In order to help you understand what the results of prenatal cfDNA screening actually mean for you and your baby, we want to provide you more detailed information and some practical examples. Before doing so, we will first explain some basic (but often confusing) terms that are used in measuring how “good” a screening test is. This may be particularly helpful for those of you that may have received an abnormal prenatal cfDNA screening result.

Sensitivity (related to the false-negative rate)

Sensitivity measures the proportion of babies with a condition who are correctly identified as such.  For example, if 100 babies have the condition and the test detects 60 of the babies who have it, the sensitivity would be 60%.  40% of the babies who have the condition would not be picked up by the test and would therefore receive a false-negative result.

So, sensitivity essentially answers the question: “If my baby HAS Down syndrome what is the chance that prenatal cfDNA screening will be abnormal/high-risk?”.

For Down syndrome, most labs are quoting >99% sensitivity. This means that in higher-risk populations for which this test is recommended, if your baby has Down syndrome, there is over a 99% chance the results will come back “high-risk” or “abnormal”. When a lab says they have a 99% sensitivity, this does NOT necessarily mean that if you receive an abnormal result there is a 99% chance that your baby has the condition.

Specificity (related to the false-positive rate)

Specificity measures the proportion of babies WITHOUT a condition who are correctly identified as such.  For example, if you had 100 babies without the condition and 80 received a normal result, the specificity would be 80% and 20% of the babies would have a false positive result.

So, specificity essentially answers the question: “If my baby does NOT have Down syndrome, what is the chance that the prenatal cfDNA screening results will be normal/low-risk?”.

For Down syndrome, most labs are also quoting >99% specificity, meaning that if your baby indeed does NOT have Down syndrome, there is >99% chance that the prenatal cfDNA screening results will be normal/low-risk.

Positive Predictive Value (PPV)

PPV is calculated based on knowing the sensitivity, specificity and background risk of the condition. In this case, the background risk would be your specific age-related risk for Down syndrome, which increases as mom’s age increases or it may be your adjusted risk based on a previous traditional prenatal screening test)\.

Since the PPV is not intrinsic to the test, even with a very high sensitivity and specificity (>99%), the PPV can still be relatively low if the prevalence or background incidence of the condition is low.  The lower the background prevalence, the lower the PPV will be. Conversely, the higher the background prevalence of a condition, the higher the PPV will be. The PPV of a test may vary dramatically for age-related conditions such as Down syndrome depending on mom’s age.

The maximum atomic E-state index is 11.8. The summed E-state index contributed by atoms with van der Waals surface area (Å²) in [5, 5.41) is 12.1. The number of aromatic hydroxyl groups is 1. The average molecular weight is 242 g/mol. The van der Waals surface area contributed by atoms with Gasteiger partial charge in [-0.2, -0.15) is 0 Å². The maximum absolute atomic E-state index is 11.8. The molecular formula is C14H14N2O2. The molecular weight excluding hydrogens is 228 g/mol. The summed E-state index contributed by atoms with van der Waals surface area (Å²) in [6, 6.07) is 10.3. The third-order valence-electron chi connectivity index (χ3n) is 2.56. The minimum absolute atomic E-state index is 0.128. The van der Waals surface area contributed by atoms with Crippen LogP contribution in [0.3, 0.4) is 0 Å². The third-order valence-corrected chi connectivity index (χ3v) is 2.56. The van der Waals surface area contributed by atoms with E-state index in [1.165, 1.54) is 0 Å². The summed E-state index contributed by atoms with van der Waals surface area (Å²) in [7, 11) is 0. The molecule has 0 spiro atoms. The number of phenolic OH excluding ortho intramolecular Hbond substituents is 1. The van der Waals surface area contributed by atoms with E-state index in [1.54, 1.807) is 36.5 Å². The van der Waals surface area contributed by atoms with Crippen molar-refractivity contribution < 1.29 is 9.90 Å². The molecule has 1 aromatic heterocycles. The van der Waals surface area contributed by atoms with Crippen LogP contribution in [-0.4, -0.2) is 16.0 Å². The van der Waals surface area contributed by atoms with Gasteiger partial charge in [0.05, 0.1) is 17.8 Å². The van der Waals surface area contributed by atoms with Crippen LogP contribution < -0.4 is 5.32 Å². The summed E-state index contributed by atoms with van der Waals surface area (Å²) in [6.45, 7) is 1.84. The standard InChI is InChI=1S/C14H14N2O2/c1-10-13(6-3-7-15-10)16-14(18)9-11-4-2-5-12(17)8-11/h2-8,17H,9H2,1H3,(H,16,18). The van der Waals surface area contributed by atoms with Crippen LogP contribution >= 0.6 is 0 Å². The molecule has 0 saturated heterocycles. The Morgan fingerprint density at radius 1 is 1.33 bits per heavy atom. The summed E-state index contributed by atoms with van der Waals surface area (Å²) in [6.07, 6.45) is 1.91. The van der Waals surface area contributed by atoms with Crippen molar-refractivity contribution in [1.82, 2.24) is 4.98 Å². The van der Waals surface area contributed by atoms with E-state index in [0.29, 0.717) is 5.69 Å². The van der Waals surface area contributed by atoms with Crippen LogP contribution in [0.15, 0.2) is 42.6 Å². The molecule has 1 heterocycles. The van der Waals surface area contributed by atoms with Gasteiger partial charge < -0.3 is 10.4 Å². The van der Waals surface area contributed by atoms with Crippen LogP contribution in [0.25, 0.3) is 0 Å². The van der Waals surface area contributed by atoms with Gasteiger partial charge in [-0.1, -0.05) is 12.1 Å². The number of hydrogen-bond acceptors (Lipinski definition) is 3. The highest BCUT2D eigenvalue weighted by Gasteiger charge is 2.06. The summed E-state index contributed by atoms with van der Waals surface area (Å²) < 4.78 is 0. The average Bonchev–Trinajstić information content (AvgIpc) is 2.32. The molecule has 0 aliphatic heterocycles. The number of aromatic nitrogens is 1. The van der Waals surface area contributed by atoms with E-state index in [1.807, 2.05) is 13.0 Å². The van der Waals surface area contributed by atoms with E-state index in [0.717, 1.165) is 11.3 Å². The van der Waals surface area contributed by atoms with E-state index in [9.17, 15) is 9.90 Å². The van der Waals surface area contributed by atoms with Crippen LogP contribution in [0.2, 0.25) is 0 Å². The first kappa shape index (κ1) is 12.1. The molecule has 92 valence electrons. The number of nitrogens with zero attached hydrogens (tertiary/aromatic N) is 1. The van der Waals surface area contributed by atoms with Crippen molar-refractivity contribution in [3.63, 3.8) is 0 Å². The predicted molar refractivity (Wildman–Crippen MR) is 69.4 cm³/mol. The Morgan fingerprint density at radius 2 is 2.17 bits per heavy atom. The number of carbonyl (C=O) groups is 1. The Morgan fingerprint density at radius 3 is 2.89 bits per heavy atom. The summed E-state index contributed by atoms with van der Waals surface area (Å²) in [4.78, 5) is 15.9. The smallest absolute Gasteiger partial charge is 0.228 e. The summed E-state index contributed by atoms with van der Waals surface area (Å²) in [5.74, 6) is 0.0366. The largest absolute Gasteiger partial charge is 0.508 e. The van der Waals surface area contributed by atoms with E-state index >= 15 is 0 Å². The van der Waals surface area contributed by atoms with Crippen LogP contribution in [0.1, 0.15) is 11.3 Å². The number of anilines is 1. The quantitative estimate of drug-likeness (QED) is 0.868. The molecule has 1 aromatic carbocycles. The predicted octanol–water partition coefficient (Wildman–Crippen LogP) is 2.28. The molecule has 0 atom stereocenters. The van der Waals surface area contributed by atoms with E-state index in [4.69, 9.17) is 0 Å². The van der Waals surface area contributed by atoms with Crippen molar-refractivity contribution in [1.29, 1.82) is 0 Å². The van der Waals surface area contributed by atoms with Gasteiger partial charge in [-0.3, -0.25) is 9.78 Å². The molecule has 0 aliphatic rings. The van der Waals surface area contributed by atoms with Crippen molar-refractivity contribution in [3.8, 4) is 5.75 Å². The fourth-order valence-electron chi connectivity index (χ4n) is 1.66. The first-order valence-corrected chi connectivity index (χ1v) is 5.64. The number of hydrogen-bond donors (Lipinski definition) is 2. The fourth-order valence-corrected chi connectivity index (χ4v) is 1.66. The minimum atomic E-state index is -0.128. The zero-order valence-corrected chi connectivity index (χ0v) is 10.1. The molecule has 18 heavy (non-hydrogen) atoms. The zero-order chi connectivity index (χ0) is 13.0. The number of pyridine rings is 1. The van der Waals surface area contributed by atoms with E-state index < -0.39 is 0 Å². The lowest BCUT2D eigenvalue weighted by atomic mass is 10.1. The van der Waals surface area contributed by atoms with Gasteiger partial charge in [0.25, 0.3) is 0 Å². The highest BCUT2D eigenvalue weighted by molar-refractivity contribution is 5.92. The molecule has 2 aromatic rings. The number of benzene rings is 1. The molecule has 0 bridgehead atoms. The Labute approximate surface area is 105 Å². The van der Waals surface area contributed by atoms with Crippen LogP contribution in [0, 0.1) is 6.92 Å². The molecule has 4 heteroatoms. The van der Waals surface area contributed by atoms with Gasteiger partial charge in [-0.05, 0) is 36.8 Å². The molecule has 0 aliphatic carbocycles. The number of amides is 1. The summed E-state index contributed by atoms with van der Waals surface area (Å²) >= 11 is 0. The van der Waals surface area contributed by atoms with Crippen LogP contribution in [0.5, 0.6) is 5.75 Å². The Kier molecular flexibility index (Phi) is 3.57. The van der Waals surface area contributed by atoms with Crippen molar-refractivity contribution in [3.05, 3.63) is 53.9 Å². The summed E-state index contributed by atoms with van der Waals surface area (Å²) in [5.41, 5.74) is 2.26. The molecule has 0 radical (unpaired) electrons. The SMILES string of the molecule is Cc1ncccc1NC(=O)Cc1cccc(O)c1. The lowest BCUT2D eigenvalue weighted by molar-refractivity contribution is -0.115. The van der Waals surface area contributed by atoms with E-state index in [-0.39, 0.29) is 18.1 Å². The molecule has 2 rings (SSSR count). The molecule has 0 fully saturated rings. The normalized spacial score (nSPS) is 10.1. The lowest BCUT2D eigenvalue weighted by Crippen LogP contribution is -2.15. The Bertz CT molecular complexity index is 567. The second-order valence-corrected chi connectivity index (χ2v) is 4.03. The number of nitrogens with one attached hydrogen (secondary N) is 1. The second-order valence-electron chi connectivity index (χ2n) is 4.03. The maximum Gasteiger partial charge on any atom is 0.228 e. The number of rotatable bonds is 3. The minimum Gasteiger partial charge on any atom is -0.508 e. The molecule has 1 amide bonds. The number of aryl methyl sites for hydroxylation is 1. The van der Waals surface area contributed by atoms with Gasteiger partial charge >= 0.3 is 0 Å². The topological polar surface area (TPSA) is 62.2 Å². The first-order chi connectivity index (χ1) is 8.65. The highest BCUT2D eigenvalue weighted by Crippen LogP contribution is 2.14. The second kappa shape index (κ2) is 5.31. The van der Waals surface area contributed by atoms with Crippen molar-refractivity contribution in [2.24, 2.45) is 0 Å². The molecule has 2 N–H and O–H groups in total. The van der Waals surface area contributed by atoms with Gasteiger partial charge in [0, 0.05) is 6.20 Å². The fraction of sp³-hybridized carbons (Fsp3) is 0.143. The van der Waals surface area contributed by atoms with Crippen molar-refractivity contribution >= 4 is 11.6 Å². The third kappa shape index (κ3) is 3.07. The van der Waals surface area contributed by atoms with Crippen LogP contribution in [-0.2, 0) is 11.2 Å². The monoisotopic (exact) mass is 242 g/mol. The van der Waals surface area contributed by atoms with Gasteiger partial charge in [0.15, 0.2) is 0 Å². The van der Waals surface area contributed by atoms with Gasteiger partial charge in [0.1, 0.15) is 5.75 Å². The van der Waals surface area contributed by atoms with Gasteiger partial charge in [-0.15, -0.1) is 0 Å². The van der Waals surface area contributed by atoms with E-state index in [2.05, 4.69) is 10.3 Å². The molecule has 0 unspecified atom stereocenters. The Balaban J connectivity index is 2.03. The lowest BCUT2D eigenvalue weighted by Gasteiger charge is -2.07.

Some labs are quoting extremely high PPVs for Down syndrome and other conditions that may not be substantiated. Please see this blog for more information and talk to your provider about what a realistic PPV is given your age and background risk. 

PPV essentially answers the question: “If prenatal cfDNA screening is abnormal/high-risk, what is the chance that the baby actually has Down syndrome (given I have the same characteristics as the population, eg. same age, etc.)?”.

Negative Predictive Value (NPV)

NPV essentially answers the question: “If the prenatal cfDNA screening is normal/low-risk, what is the chance that the baby really does not have Down syndrome (given I have the same characteristics as the population, eg. same age, etc.)?”.

So, what is the most important thing to look at…Sensitivity? Specificity? PPV or NPV?

Well, they are all important and they are all somewhat related. However, whether or not your baby actually has the condition when you have received an abnormal result demands knowing the Positive Predictive Value (PPV) of the test for you (also can be referred to as the post-test probability when thinking of this on an individual level).

Again, PPV will answer the question: If the test is abnormal, what are the chances (in individuals with similar population characteristics such as age) that your baby actually HAS the condition?

Even though the sensitivity and specificity of the test may be >99%, the actual chance your baby is affected may only be 50%.

Prenatal cfDNA screening statistics and reporting are confusing, so be sure to ask your doctor or genetic counselor for clarification on any questions that you may have. And as a reminder, prenatal cfDNA screening results are not definitive. Amniocentesis or CVS is recommended to provide more detailed information if desired.